This gives you the impression that your friends are happier and have better lives than you do.
But offline, real-world interactions with your friends contain no such selection bias, giving you a correct framework.
The availability fallacy manifests itself also in public policy. USA Government spend 25 times more money fighting terrorism than fighting cancer, even though cancer kill 2000 times as many people. Both policy makers and the public who elect them remember dramatic episodes of terrorism much more readily than boring statistics about cancer. And this is the way our priorities are set.
In a now-famous experiment, the Nobel Prizes Amos Tverski and Daniel Kahneman asked a group of people “Think about how many words start with the letter k compared to the number of words with k as the third letter. Does the letter k occur more often at the beginning of a word or as the third letter?“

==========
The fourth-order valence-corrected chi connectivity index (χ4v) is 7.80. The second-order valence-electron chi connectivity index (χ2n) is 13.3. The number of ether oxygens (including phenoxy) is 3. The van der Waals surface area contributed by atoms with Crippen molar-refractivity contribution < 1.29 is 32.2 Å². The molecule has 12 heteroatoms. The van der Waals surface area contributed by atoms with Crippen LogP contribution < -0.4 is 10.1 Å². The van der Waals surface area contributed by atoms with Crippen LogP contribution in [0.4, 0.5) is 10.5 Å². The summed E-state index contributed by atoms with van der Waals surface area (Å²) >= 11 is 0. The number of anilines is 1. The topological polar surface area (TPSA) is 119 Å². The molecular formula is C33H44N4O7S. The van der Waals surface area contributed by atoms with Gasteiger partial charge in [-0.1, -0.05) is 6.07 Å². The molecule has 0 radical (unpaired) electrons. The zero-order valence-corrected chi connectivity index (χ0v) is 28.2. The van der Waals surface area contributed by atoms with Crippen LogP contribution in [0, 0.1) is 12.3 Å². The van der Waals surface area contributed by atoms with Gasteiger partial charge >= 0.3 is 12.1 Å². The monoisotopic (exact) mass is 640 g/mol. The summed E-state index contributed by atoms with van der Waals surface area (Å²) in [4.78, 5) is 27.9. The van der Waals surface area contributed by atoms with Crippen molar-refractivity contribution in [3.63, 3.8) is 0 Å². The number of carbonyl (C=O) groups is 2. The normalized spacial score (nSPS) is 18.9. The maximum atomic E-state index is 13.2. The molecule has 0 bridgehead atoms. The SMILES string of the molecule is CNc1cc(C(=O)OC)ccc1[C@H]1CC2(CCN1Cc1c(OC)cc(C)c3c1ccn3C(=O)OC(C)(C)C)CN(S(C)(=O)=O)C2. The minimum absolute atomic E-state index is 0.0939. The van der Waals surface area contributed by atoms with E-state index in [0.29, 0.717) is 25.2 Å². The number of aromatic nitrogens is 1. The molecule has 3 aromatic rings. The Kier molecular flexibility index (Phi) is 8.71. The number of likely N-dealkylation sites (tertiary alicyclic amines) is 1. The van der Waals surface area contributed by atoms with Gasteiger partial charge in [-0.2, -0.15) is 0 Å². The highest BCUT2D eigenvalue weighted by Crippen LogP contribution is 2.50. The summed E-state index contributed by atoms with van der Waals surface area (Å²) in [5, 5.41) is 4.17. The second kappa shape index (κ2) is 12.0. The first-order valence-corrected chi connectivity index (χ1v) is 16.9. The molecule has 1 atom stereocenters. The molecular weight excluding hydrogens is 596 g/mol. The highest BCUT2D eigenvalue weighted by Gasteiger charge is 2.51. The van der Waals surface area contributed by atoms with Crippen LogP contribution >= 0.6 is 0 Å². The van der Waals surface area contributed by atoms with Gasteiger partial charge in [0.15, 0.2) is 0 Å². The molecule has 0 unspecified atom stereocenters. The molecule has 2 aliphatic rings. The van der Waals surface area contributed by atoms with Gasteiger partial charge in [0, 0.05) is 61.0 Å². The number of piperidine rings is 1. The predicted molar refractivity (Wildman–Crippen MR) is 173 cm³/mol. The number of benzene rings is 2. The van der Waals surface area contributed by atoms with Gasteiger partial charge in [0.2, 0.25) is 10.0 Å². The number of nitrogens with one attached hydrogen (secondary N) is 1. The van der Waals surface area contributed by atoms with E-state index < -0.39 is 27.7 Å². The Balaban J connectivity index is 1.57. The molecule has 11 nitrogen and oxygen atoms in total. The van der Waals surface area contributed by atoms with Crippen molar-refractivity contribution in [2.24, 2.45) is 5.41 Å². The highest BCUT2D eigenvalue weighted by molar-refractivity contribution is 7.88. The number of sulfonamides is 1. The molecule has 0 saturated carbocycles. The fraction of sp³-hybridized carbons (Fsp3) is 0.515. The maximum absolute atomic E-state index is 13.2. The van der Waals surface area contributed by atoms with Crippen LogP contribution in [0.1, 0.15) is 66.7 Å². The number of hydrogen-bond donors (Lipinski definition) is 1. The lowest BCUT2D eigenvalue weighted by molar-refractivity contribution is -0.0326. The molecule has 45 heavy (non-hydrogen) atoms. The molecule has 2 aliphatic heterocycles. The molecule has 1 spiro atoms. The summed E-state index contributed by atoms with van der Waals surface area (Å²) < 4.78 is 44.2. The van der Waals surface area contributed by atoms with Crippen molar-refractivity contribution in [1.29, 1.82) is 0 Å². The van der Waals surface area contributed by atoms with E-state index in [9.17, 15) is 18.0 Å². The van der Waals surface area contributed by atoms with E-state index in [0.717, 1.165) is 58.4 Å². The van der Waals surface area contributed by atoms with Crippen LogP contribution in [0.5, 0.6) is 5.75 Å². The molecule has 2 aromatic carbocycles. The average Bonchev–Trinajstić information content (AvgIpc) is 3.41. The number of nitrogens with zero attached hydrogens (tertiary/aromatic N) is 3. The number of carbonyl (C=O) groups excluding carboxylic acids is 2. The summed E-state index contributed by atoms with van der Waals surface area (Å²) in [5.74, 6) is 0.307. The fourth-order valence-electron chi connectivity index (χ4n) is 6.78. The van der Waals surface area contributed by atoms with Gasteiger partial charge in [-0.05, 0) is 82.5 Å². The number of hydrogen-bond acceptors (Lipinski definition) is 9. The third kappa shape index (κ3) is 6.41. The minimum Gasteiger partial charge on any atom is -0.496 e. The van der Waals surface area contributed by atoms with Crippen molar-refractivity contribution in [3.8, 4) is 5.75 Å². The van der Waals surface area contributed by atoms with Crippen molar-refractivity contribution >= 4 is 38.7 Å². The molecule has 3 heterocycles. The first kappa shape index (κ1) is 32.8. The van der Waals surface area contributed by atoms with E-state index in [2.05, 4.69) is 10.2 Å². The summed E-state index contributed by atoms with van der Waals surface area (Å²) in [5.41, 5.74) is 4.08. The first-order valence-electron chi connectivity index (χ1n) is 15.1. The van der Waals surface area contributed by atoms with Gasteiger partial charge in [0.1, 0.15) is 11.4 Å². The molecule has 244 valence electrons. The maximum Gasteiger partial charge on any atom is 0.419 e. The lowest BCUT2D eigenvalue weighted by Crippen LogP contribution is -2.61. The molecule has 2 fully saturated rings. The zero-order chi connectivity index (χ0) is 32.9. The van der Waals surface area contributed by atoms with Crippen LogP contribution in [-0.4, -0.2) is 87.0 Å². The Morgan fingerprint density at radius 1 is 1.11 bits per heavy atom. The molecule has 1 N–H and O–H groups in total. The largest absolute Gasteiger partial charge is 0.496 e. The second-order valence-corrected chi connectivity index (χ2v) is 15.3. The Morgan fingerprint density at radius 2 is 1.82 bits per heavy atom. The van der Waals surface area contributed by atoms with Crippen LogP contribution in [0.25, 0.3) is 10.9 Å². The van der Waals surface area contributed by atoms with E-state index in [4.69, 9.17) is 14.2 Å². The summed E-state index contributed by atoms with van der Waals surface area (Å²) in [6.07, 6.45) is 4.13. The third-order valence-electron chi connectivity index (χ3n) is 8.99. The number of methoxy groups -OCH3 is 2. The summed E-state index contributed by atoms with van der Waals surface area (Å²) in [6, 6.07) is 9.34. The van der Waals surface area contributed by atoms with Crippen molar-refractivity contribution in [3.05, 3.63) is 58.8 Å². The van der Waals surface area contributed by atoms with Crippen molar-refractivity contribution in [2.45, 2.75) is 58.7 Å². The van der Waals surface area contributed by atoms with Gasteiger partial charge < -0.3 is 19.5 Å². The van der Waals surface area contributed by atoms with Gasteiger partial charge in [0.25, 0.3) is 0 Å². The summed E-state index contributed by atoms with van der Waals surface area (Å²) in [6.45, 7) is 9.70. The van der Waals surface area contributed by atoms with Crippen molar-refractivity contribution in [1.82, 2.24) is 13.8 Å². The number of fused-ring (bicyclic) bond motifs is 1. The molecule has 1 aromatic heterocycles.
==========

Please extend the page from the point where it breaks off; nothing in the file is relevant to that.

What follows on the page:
They found the following results:
- 70% of the people answered K in first position
- 30% of the people answered K in the third position
Actually K appears more frequently in the third position in a word.
Why do most people get it wrong?
Because words where k is at the beginning, such as knife, keep, or key, come to mind easily when you’re thinking of the letter k. They are readily available in your memory.
But you’re less likely to think about words like take, ankle, ink, or acknowledge. These words are less availability in memory.
Availability influences how you perceives frequency. Your perceived frequency is based on how easily instances of words that start with k come to mind compared to words where k is in the third position. Because words where k is the first letter come to mind more easily than words where k is the third letter, and because you are more likely to believe things that come to mind easily are true, you get it wrong.